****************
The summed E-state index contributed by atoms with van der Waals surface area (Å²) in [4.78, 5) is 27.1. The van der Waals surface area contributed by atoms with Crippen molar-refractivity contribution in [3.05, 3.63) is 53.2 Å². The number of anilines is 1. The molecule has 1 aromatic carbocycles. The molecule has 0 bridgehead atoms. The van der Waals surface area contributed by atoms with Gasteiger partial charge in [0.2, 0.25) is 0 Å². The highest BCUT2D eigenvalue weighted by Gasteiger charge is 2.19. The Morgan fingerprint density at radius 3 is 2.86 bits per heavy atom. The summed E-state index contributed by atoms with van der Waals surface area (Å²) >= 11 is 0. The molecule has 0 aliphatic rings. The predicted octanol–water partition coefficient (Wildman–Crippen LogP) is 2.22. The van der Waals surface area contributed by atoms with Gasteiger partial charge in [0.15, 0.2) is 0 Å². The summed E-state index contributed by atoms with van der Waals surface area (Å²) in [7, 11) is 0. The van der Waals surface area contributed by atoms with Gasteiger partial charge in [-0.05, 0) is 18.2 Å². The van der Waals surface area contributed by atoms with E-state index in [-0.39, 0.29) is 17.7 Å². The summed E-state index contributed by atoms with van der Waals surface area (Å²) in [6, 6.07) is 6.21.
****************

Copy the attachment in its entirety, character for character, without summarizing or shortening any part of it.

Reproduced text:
The summed E-state index contributed by atoms with van der Waals surface area (Å²) in [4.78, 5) is 27.1. The van der Waals surface area contributed by atoms with Crippen molar-refractivity contribution in [3.05, 3.63) is 53.2 Å². The number of anilines is 1. The molecule has 1 aromatic carbocycles. The molecule has 0 bridgehead atoms. The van der Waals surface area contributed by atoms with Gasteiger partial charge in [0.2, 0.25) is 0 Å². The highest BCUT2D eigenvalue weighted by Gasteiger charge is 2.19. The Morgan fingerprint density at radius 3 is 2.86 bits per heavy atom. The summed E-state index contributed by atoms with van der Waals surface area (Å²) >= 11 is 0. The molecule has 0 aliphatic rings. The predicted octanol–water partition coefficient (Wildman–Crippen LogP) is 2.22. The van der Waals surface area contributed by atoms with Gasteiger partial charge in [0.15, 0.2) is 0 Å². The summed E-state index contributed by atoms with van der Waals surface area (Å²) in [7, 11) is 0. The van der Waals surface area contributed by atoms with Gasteiger partial charge in [-0.05, 0) is 18.2 Å². The van der Waals surface area contributed by atoms with E-state index in [-0.39, 0.29) is 17.7 Å². The summed E-state index contributed by atoms with van der Waals surface area (Å²) in [6, 6.07) is 6.21.